My friend Claudia had stayed the night with me and she was getting ready for the March while I puttered around the kitchen, sorting out my day. She said, Why aren’t you going again? I said, Well, I have some things to do, and then an appointment, and…yeah. Kinda shaky excuses. Claudia, being one of my dearest friends, looked me in the eye and replied,

What will you say when future generations ask you if you were at the Women’s March on January 21, 2017? I had a hair appointment, the traffic was bad? I’m gonna say I joined thousands in a beautiful day of solidarity.

Well that arrow hit its target right on the nose. I packed my backpack with a hastened clump of waterproof clothing, snacks, hydration, wet wipes, and we were off to catch the bus. The first one flew by our stop, packed front to back with passengers. The collective groaning of a dozen people let loose on cue. Luckily, I live by a frequent service stop with several bus lines, so about seven minutes later another one came and it was only about half full. Huzzah!

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Ready to roll out!

We got off the bus and headed to the spot where we were meeting other marchers. Claudia and I hadn’t exactly planned our entrance very well, and since we were already running late, had expected we’d just grab some food somewhere and take it with us to the march. Except every quick/fast service restaurant was packed with protesters. And it was pouring rain, so eating outside wouldn’t be as effortless as we had imagined in our head. And even if we did manage to eat our food without first soaking it in Portland’s famous “weather au jus,” we were standing butt-to-butt, and, since I’m so short, I’d most likely be eating a burrito to the tune of someone’s accidental elbow throw. That just didn’t sound fun to me. So Claudia and I broke off from the group to get something solid in our stomachs a little farther out, with the intention that we would meet up with the other ladies again later. We went to Thirsty Lion, since it’s huge inside and they are usually prepared for crowds. The restaurant was quite full, but we got seated right away. Our waitress was super! She was quick during a very busy time, answered our questions expertly, and best of all, helped us in a tiny way that had a huge impact. I asked her if she had two trash bags that we could have. At first she didn’t understand. I explained the beauty of how trash bags make fantastic makeshift raincoats! In the short half hour or so we’d been outside, Claudia and I were already partially soaked and it was not looking like it would let up any time soon. She came back with two industrial trash bags. They were gigantic—and perfect! We set up our new look. Rip a neck hole, two arm holes, help your neighbor put it up and over the her backpack, and there you go! We looked like two drowned rats with hump backs! Trés chic!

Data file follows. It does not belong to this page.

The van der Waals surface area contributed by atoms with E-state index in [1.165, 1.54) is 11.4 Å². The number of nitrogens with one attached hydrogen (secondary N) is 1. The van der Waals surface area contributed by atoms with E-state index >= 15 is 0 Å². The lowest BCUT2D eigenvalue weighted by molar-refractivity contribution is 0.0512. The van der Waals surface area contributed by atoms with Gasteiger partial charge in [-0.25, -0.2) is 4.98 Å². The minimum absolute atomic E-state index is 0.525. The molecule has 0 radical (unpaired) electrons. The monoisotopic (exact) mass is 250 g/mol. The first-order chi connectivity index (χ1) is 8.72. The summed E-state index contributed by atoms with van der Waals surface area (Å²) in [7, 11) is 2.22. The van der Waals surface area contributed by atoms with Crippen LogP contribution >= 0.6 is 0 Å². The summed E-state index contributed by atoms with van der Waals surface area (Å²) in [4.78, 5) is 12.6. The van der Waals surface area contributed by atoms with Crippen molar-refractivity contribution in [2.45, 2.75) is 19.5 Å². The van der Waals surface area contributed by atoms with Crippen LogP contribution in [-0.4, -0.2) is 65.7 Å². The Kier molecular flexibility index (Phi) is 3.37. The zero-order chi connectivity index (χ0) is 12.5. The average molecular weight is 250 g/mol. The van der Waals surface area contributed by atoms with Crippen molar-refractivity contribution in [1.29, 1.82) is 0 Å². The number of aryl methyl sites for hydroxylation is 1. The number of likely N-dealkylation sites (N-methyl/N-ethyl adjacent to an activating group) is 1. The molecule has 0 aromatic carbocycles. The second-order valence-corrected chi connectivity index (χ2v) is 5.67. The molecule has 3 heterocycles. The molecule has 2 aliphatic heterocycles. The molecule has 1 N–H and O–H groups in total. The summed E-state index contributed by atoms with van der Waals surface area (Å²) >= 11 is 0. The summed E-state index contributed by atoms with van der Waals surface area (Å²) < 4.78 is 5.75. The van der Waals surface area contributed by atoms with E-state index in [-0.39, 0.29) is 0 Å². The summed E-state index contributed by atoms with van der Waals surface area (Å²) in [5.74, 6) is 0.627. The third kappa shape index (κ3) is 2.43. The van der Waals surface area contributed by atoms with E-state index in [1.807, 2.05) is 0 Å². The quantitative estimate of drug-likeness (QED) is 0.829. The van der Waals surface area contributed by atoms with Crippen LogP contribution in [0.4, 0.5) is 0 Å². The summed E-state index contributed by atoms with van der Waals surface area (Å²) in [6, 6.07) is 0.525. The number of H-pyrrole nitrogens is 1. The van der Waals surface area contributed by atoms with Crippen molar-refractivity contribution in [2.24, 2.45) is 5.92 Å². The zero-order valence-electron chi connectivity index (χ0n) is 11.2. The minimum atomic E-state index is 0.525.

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I didn’t know what to expect when we re-entered the crowd. I know the protests the night before had drawn all sorts of agendas, both peaceful and a little less so. There were flash-bang devices discharged, pepper spray dispensed, and a lot of anger spread out over the city, held mostly at bay by the Portland Police. I protested in the past during the Iraq War. Back then the police I experienced were much different. Instead of trying to prevent conflicts from arising and helping to keep the protests contained, they would bait protesters into angry reactions, thereby enabling them to “legally” detain protesters. I’m not sure when they beefed up their training on civil unrest events, but I have to hand it to them—they have recently done a much better job overseeing the crowds. (This is just my opinion. Feel free to comment below if your experience has been different.) Instead of putting on a show as tyrannical monoliths of punishment, they displayed their humanity. Cops with pink pussy hats on waved us on. Most of them smiled broadly at us as we walked by. I tried to thank as many as I could, because let’s face it, no matter how you feel personally about the police, you must understand that theirs is a tough job.